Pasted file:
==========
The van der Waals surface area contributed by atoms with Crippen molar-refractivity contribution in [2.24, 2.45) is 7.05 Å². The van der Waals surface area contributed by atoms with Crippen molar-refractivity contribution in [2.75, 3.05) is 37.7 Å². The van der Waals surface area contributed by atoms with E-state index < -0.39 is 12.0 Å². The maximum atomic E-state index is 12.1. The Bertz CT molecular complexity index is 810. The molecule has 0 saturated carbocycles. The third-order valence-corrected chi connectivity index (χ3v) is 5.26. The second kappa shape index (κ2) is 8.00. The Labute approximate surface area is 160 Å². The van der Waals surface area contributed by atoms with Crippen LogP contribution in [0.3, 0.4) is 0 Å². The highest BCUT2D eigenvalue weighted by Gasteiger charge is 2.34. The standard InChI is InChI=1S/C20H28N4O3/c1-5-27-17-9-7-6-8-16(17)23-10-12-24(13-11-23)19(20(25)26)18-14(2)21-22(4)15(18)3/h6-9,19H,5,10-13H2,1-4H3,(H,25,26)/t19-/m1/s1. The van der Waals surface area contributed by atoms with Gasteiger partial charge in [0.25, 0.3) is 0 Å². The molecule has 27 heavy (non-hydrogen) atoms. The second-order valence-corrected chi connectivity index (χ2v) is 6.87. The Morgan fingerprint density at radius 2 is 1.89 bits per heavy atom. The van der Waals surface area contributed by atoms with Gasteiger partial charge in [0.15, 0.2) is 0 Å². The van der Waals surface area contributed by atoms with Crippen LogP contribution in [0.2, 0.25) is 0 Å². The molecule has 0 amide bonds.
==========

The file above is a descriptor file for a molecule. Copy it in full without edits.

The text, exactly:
The van der Waals surface area contributed by atoms with Crippen molar-refractivity contribution in [2.24, 2.45) is 7.05 Å². The van der Waals surface area contributed by atoms with Crippen molar-refractivity contribution in [2.75, 3.05) is 37.7 Å². The van der Waals surface area contributed by atoms with E-state index < -0.39 is 12.0 Å². The maximum atomic E-state index is 12.1. The Bertz CT molecular complexity index is 810. The molecule has 0 saturated carbocycles. The third-order valence-corrected chi connectivity index (χ3v) is 5.26. The second kappa shape index (κ2) is 8.00. The Labute approximate surface area is 160 Å². The van der Waals surface area contributed by atoms with Crippen LogP contribution in [0.3, 0.4) is 0 Å². The highest BCUT2D eigenvalue weighted by Gasteiger charge is 2.34. The standard InChI is InChI=1S/C20H28N4O3/c1-5-27-17-9-7-6-8-16(17)23-10-12-24(13-11-23)19(20(25)26)18-14(2)21-22(4)15(18)3/h6-9,19H,5,10-13H2,1-4H3,(H,25,26)/t19-/m1/s1. The van der Waals surface area contributed by atoms with Gasteiger partial charge in [0.25, 0.3) is 0 Å². The molecule has 27 heavy (non-hydrogen) atoms. The second-order valence-corrected chi connectivity index (χ2v) is 6.87. The Morgan fingerprint density at radius 2 is 1.89 bits per heavy atom. The van der Waals surface area contributed by atoms with Gasteiger partial charge in [0.15, 0.2) is 0 Å². The van der Waals surface area contributed by atoms with Crippen LogP contribution in [0.2, 0.25) is 0 Å². The molecule has 0 amide bonds.